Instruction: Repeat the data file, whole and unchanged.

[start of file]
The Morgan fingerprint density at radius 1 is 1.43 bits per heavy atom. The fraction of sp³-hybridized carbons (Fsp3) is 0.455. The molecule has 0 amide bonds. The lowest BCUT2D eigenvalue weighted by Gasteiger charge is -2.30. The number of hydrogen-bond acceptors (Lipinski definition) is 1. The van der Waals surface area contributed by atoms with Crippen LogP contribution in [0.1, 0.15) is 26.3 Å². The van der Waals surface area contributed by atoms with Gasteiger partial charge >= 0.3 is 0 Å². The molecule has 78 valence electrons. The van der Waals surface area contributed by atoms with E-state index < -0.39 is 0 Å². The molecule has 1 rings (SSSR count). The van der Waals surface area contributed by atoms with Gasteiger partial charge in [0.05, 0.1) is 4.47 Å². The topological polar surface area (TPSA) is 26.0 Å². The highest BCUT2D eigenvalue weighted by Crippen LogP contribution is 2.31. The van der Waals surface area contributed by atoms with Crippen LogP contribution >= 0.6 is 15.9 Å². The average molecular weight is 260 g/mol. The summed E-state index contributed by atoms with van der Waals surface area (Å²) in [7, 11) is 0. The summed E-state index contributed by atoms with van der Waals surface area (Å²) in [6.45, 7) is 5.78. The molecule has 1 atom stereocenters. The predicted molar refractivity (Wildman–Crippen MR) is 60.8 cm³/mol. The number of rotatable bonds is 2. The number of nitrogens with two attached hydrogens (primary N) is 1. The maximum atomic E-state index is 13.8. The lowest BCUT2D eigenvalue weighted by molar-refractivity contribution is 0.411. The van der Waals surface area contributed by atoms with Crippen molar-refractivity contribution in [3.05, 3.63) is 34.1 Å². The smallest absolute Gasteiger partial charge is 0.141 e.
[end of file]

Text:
The Morgan fingerprint density at radius 1 is 1.43 bits per heavy atom. The fraction of sp³-hybridized carbons (Fsp3) is 0.455. The molecule has 0 amide bonds. The lowest BCUT2D eigenvalue weighted by Gasteiger charge is -2.30. The number of hydrogen-bond acceptors (Lipinski definition) is 1. The van der Waals surface area contributed by atoms with Crippen LogP contribution in [0.1, 0.15) is 26.3 Å². The van der Waals surface area contributed by atoms with Gasteiger partial charge >= 0.3 is 0 Å². The molecule has 78 valence electrons. The van der Waals surface area contributed by atoms with E-state index < -0.39 is 0 Å². The molecule has 1 rings (SSSR count). The van der Waals surface area contributed by atoms with Gasteiger partial charge in [0.05, 0.1) is 4.47 Å². The topological polar surface area (TPSA) is 26.0 Å². The highest BCUT2D eigenvalue weighted by Crippen LogP contribution is 2.31. The van der Waals surface area contributed by atoms with Crippen LogP contribution >= 0.6 is 15.9 Å². The average molecular weight is 260 g/mol. The summed E-state index contributed by atoms with van der Waals surface area (Å²) in [7, 11) is 0. The summed E-state index contributed by atoms with van der Waals surface area (Å²) in [6.45, 7) is 5.78. The molecule has 1 atom stereocenters. The predicted molar refractivity (Wildman–Crippen MR) is 60.8 cm³/mol. The number of rotatable bonds is 2. The number of nitrogens with two attached hydrogens (primary N) is 1. The maximum atomic E-state index is 13.8. The lowest BCUT2D eigenvalue weighted by molar-refractivity contribution is 0.411. The van der Waals surface area contributed by atoms with Crippen molar-refractivity contribution in [3.05, 3.63) is 34.1 Å². The smallest absolute Gasteiger partial charge is 0.141 e.